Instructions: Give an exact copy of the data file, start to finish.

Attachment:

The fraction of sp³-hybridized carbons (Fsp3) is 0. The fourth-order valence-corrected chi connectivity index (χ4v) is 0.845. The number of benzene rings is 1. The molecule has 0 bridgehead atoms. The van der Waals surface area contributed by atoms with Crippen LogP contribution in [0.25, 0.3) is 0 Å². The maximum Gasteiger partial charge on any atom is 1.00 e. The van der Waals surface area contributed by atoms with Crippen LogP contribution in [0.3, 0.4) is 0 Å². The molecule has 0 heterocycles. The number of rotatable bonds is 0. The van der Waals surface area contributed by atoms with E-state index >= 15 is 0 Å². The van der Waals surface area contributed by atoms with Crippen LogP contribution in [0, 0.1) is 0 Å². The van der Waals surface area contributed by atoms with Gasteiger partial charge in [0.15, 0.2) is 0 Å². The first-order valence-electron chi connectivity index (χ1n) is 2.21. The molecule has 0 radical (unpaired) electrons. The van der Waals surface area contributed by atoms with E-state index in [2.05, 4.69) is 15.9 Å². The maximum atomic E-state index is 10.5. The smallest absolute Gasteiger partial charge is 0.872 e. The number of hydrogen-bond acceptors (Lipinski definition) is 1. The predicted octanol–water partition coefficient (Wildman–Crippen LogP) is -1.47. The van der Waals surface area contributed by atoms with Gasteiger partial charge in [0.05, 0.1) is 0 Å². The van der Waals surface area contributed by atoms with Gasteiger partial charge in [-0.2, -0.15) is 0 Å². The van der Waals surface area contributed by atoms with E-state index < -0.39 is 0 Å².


The fraction of sp³-hybridized carbons (Fsp3) is 0. The fourth-order valence-corrected chi connectivity index (χ4v) is 0.845. The number of benzene rings is 1. The molecule has 0 bridgehead atoms. The van der Waals surface area contributed by atoms with Crippen LogP contribution in [0.25, 0.3) is 0 Å². The maximum Gasteiger partial charge on any atom is 1.00 e. The van der Waals surface area contributed by atoms with Crippen LogP contribution in [0.3, 0.4) is 0 Å². The molecule has 0 heterocycles. The number of rotatable bonds is 0. The van der Waals surface area contributed by atoms with E-state index >= 15 is 0 Å². The van der Waals surface area contributed by atoms with Crippen LogP contribution in [0, 0.1) is 0 Å². The van der Waals surface area contributed by atoms with Gasteiger partial charge in [0.15, 0.2) is 0 Å². The first-order valence-electron chi connectivity index (χ1n) is 2.21. The molecule has 0 radical (unpaired) electrons. The van der Waals surface area contributed by atoms with E-state index in [2.05, 4.69) is 15.9 Å². The maximum atomic E-state index is 10.5. The smallest absolute Gasteiger partial charge is 0.872 e. The number of hydrogen-bond acceptors (Lipinski definition) is 1. The predicted octanol–water partition coefficient (Wildman–Crippen LogP) is -1.47. The van der Waals surface area contributed by atoms with Gasteiger partial charge in [0.05, 0.1) is 0 Å². The van der Waals surface area contributed by atoms with Gasteiger partial charge in [-0.2, -0.15) is 0 Å². The van der Waals surface area contributed by atoms with E-state index < -0.39 is 0 Å².